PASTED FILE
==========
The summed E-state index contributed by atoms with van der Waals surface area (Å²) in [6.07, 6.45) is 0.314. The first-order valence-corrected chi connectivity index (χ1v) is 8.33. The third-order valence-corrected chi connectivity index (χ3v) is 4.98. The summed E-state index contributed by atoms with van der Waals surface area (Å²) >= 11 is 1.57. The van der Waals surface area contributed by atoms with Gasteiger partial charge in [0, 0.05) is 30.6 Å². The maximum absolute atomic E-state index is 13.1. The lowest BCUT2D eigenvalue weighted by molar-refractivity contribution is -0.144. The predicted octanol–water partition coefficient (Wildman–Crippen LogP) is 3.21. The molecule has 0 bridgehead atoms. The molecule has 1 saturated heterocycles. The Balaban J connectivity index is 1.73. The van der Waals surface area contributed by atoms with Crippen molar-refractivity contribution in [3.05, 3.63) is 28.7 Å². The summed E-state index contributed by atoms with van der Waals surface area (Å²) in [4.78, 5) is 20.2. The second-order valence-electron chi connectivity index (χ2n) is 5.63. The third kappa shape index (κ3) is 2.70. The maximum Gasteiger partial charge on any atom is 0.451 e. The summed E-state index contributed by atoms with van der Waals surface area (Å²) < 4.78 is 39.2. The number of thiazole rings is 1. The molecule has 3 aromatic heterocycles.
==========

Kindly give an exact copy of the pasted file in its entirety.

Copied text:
The summed E-state index contributed by atoms with van der Waals surface area (Å²) in [6.07, 6.45) is 0.314. The first-order valence-corrected chi connectivity index (χ1v) is 8.33. The third-order valence-corrected chi connectivity index (χ3v) is 4.98. The summed E-state index contributed by atoms with van der Waals surface area (Å²) >= 11 is 1.57. The van der Waals surface area contributed by atoms with Gasteiger partial charge in [0, 0.05) is 30.6 Å². The maximum absolute atomic E-state index is 13.1. The lowest BCUT2D eigenvalue weighted by molar-refractivity contribution is -0.144. The predicted octanol–water partition coefficient (Wildman–Crippen LogP) is 3.21. The molecule has 0 bridgehead atoms. The molecule has 1 saturated heterocycles. The Balaban J connectivity index is 1.73. The van der Waals surface area contributed by atoms with Crippen molar-refractivity contribution in [3.05, 3.63) is 28.7 Å². The summed E-state index contributed by atoms with van der Waals surface area (Å²) in [4.78, 5) is 20.2. The second-order valence-electron chi connectivity index (χ2n) is 5.63. The third kappa shape index (κ3) is 2.70. The maximum Gasteiger partial charge on any atom is 0.451 e. The summed E-state index contributed by atoms with van der Waals surface area (Å²) < 4.78 is 39.2. The number of thiazole rings is 1. The molecule has 3 aromatic heterocycles.